Dear Fellow White People of GC

Dear Fellow White People of GC

Anna Keller

Contributing Writer

alkeller@goshen.edu

 

Dear Fellow White People of GC,

“The true focus of revolutionary change is never merely the oppressive situations that we seek to escape, but that piece of the oppressor which is planted deep within each of us,” words spoken by Civil Rights activist, feminist, and writer, Audre Lorde.

Here are six ways you can address the piece of the oppressor rooted within you as a white person:

  1. Educate yourself. Do not ask a person of color to teach you how you can be a better ally, it is not their job to convince you that racism is real. Google exists. Use it. Read “The New Jim Crow,” by Michelle Alexander. Watch the documentary “13TH” directed by Ava Duvernay on Netflix. Take classes on race  — especially if they’re not included in your major. You will be ill-equipped to be politically engaged if you don’t take advantage of the opportunity to be properly informed.
  2. Practice empathy: it doesn’t cost anything. Every human is composed of many intersecting identities and experiences. Just because you haven’t experienced something first-hand, it doesn’t give you the right to invalidate another’s lived reality.
  3. You know what they say about assumptions…. don’t. Don’t assume someone’s class, sexuality, gender, intellect, or character on the basis of their skin. Engage with the people around you. Build authentic relationships. Be intentional about your actions, large or small. Question who you spend your time with, who you choose to smile at while walking across campus, whose events you attend and support, who is represented in the leadership of the clubs you’re in. We always love to talk about how much we celebrate diversity here at GC, but are we celebrating diversity within individuals? At most, students of color are accepted on our campus, but it’s time for us to celebrate them, show up for them, honor their passions, efforts, talents, and most importantly — their presence.
  4. Don’t just recognize your privilege, use it as a tool to uplift others. If you witness a professor, student or family member saying something ignorant, use your voice and start a conversation about why their words or actions perpetuate harmful ideologies and stereotypes. Remember: attending a liberal arts college is a privilege. Also, know when to be silent, when it is not your turn to speak.
  5. Have patience. Understand that the complexity of racism is deeply rooted in history, institutions, and systems of oppression. It will not be solved overnight or by one individual. It is a movement that requires the involvement of everyone.
  6. Get uncomfortable. Expect that you will mess up. Expect that you will say something wrong. If you are white, you benefit from a system that works in your favor, which means that, yes, you do in fact benefit from the oppression of others. That should be upsetting. It’s okay to feel tension when discussing race. Get over your white fragility.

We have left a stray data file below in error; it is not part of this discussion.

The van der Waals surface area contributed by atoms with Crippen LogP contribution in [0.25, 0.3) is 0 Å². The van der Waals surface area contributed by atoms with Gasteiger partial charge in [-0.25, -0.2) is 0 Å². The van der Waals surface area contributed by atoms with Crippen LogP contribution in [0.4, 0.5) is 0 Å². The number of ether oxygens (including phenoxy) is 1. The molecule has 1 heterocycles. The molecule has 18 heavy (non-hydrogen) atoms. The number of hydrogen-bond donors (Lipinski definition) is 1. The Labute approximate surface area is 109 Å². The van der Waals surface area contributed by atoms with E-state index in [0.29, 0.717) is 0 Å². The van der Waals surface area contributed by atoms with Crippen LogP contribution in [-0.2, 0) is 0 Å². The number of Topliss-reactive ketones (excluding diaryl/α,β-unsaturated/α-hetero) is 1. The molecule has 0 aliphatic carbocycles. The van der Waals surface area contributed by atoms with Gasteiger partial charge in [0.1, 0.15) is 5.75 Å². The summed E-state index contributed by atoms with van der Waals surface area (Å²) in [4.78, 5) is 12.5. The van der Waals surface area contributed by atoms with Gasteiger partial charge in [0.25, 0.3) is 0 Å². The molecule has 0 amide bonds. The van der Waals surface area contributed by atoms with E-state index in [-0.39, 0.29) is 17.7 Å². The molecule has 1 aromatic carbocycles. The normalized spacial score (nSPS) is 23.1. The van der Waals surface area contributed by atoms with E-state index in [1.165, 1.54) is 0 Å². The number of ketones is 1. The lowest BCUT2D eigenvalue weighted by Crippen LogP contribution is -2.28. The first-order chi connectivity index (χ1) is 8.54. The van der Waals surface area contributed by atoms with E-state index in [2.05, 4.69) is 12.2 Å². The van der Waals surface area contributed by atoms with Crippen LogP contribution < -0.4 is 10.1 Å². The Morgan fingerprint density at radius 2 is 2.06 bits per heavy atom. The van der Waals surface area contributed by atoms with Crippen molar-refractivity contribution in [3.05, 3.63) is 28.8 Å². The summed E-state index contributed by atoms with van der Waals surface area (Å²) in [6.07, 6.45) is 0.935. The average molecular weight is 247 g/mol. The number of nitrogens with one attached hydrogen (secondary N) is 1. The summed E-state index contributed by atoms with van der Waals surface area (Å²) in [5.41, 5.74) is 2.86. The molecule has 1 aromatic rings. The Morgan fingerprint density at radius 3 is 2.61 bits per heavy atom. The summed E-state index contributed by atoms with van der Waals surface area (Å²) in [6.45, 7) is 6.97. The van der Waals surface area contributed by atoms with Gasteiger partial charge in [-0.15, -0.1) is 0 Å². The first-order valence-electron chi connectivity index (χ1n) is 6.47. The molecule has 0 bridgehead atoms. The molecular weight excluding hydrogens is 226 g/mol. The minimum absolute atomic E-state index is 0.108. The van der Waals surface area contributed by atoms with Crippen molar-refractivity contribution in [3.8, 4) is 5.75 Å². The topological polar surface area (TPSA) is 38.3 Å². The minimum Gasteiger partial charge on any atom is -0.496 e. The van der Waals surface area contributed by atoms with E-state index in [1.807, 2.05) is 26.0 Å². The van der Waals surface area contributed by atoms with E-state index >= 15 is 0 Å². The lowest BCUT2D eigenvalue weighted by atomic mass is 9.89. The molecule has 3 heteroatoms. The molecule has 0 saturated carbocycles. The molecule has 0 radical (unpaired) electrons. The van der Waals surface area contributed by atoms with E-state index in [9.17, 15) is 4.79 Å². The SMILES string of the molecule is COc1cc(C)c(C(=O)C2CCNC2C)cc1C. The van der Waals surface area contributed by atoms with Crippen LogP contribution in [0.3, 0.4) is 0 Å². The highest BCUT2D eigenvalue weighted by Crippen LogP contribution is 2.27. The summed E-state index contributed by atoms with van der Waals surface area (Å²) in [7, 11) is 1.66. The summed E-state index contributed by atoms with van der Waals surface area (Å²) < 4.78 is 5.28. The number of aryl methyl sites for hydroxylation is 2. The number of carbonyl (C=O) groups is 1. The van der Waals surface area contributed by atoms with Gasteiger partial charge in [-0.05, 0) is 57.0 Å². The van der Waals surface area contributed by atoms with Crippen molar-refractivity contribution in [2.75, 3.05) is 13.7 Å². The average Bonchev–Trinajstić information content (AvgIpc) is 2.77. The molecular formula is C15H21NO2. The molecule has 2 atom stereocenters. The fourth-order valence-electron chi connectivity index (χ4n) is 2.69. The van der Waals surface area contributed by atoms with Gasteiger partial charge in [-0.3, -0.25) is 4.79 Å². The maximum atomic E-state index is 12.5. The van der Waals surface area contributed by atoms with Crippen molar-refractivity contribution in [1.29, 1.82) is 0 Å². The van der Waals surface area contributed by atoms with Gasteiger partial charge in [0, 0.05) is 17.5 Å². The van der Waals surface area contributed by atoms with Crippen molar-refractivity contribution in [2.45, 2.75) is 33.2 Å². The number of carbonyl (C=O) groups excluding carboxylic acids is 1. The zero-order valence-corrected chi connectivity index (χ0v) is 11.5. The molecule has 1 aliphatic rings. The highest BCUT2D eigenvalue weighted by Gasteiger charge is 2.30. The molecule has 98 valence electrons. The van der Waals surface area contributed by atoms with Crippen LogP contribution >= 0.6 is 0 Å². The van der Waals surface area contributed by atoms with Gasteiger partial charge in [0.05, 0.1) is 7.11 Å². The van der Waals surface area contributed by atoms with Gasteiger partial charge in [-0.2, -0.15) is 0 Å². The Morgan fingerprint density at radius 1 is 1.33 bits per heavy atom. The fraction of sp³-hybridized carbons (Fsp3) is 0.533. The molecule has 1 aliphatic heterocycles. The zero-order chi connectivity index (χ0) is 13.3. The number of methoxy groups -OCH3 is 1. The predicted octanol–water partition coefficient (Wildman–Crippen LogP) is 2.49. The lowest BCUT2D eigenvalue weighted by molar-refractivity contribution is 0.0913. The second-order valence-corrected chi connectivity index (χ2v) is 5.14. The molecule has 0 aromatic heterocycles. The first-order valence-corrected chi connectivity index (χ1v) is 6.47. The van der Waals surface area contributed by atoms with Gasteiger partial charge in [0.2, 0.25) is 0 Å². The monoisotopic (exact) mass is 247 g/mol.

I wish I could say that I came up with all this list on my own, but I did not. It’s important to give credit where credit is due. These represent a collection of sentiments, perspectives, and invitations to do better that I have heard from many students of color on our campus, words that they did not owe to white folks. For example, when a white person at the Coffeehouse asked how they could be a better ally, Black folks answered. Do you think it thrills them to be asked repeatedly how we can help? Probably not. Do they extend more grace than our willingness to educate ourselves? Without a doubt.

Surely these critiques have been made of GC an exhausting amount of times, with zero follow through. However, we need to encourage one another to speak up about injustice and risk feeling stupid — rather than stay silent and maintain our comfort. There is transformative power in holding ourselves and our community accountable. Let’s not only apologize when we fall short, but also commit to doing better.

As a white person, I will inevitably be ignorant when discussing the oppressions that people of color face daily. We need to embrace failure. These campus-wide conversations about race are aired out once a year on MLK Jr. Day and then packed away for the rest of the year. We have some dirty laundry to sort through, and I think it’s time we stop trying to hide it under the bed of our collective unwillingness to dismantle inequality. Right now. Here. Together. That is Beloved Community.

 

Written by Record

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